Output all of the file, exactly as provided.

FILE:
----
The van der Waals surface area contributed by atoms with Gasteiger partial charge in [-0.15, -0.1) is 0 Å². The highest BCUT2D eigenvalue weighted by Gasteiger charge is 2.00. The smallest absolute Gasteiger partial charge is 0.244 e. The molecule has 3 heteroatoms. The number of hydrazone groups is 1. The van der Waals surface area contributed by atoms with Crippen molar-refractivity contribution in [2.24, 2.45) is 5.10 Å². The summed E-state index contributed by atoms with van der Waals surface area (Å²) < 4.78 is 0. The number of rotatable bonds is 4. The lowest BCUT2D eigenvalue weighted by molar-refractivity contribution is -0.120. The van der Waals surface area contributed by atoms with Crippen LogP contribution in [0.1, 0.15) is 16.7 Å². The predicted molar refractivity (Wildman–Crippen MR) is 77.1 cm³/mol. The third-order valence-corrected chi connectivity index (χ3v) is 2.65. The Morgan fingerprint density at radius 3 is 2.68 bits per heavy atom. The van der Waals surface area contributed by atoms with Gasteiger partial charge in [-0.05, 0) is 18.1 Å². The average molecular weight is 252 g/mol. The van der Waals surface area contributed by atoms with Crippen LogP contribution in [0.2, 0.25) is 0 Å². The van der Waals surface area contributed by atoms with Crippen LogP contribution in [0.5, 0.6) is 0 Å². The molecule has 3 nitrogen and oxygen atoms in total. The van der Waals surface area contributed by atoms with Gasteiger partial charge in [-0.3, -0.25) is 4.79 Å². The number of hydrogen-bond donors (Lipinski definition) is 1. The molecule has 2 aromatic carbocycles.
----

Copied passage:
The van der Waals surface area contributed by atoms with Gasteiger partial charge in [-0.15, -0.1) is 0 Å². The highest BCUT2D eigenvalue weighted by Gasteiger charge is 2.00. The smallest absolute Gasteiger partial charge is 0.244 e. The molecule has 3 heteroatoms. The number of hydrazone groups is 1. The van der Waals surface area contributed by atoms with Crippen molar-refractivity contribution in [2.24, 2.45) is 5.10 Å². The summed E-state index contributed by atoms with van der Waals surface area (Å²) < 4.78 is 0. The number of rotatable bonds is 4. The lowest BCUT2D eigenvalue weighted by molar-refractivity contribution is -0.120. The van der Waals surface area contributed by atoms with Crippen LogP contribution in [0.1, 0.15) is 16.7 Å². The predicted molar refractivity (Wildman–Crippen MR) is 77.1 cm³/mol. The third-order valence-corrected chi connectivity index (χ3v) is 2.65. The Morgan fingerprint density at radius 3 is 2.68 bits per heavy atom. The van der Waals surface area contributed by atoms with Gasteiger partial charge in [-0.05, 0) is 18.1 Å². The average molecular weight is 252 g/mol. The van der Waals surface area contributed by atoms with Crippen LogP contribution in [0.2, 0.25) is 0 Å². The van der Waals surface area contributed by atoms with Crippen LogP contribution in [0.5, 0.6) is 0 Å². The molecule has 3 nitrogen and oxygen atoms in total. The van der Waals surface area contributed by atoms with Gasteiger partial charge in [-0.3, -0.25) is 4.79 Å². The number of hydrogen-bond donors (Lipinski definition) is 1. The molecule has 2 aromatic carbocycles.